Is Relationship Counselling
Right For You?
When couples encounter problems in their relationship, they can sometimes spend years trying to figure out the root of the conflict – without success. When done correctly, couples counselling can strengthen the bonds. But, as our expert counsellor warns, be careful what you wish for
Relationship Counselling what is it?
Relationship counselling isn’t complex. Essentially, it’s a specialised kind of talking therapy where two people sit down with a counsellor to talk about the way they are relating. Typically, it’s for two people in a romantic relationship. However, it can also be used by any two people wanting to improve their relationship, such as two family members, or two business partners.
Relationship counselling exists to help you see clearly what is currently happening in your relationship, to be clear about what you would like to be different, and to enable you to bridge the gap.
It’s dynamically different to one-to-one counselling because there are three people in the room, but it shares the same values: confidentiality, a code of ethics, and a focus on you and your needs. What it’s not about is the opinions or preferred outcomes of the counsellor.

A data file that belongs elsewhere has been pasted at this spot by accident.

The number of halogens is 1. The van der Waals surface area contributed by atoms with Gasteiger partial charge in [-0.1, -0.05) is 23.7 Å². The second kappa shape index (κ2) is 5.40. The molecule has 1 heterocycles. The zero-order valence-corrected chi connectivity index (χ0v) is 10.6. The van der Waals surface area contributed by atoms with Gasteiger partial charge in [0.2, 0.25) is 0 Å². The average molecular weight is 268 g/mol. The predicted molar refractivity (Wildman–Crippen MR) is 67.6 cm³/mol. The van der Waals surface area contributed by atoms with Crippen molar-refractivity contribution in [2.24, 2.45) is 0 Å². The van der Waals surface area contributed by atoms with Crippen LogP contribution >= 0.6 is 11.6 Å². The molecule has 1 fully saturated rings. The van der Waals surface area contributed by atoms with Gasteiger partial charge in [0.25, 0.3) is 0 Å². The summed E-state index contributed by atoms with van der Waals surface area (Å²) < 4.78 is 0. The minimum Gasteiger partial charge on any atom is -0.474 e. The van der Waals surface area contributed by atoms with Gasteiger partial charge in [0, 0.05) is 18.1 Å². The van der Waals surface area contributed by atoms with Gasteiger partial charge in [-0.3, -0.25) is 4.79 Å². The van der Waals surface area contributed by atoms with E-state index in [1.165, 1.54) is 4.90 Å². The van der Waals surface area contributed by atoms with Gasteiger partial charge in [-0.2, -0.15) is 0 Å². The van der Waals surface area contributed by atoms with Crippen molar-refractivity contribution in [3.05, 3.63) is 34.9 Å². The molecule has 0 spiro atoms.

What Relationship counselling does
In Relationship counselling, you gain new perspectives about each other and the way you relate, and you also learn new ways of being together. Couples counselling includes “skills work” to help you actually do something different, as well as helping you explore your feelings and thoughts with your partner. It has an appreciative focus as well as exploring difficulties, so be prepared to recall what you love and value about each other, and to look on your partner with kind eyes.
Couples counselling is not a place to avoid emotions. You need to decide what you are able and willing to change
What Relationship Counselling doesn’t do
Relationship counselling isn’t a magic cure. It requires an investment of honesty, courage and humility. Often, couples come into counselling blaming one another for their difficulties.
(It’s not unusual for couples to start arguing in front of the counsellor.)
Remember, Relationship counsellors are not passive. They will intervene to focus the session on insight and action. For you and your partner, this often involves letting go of fixed per
spectives and stepping back to see the process of how you interact. Remember, Relationship counselling is not a place to avoid emotions; by exploring your feelings and finding different perspectives it helps you decide what you are able and willing to change.
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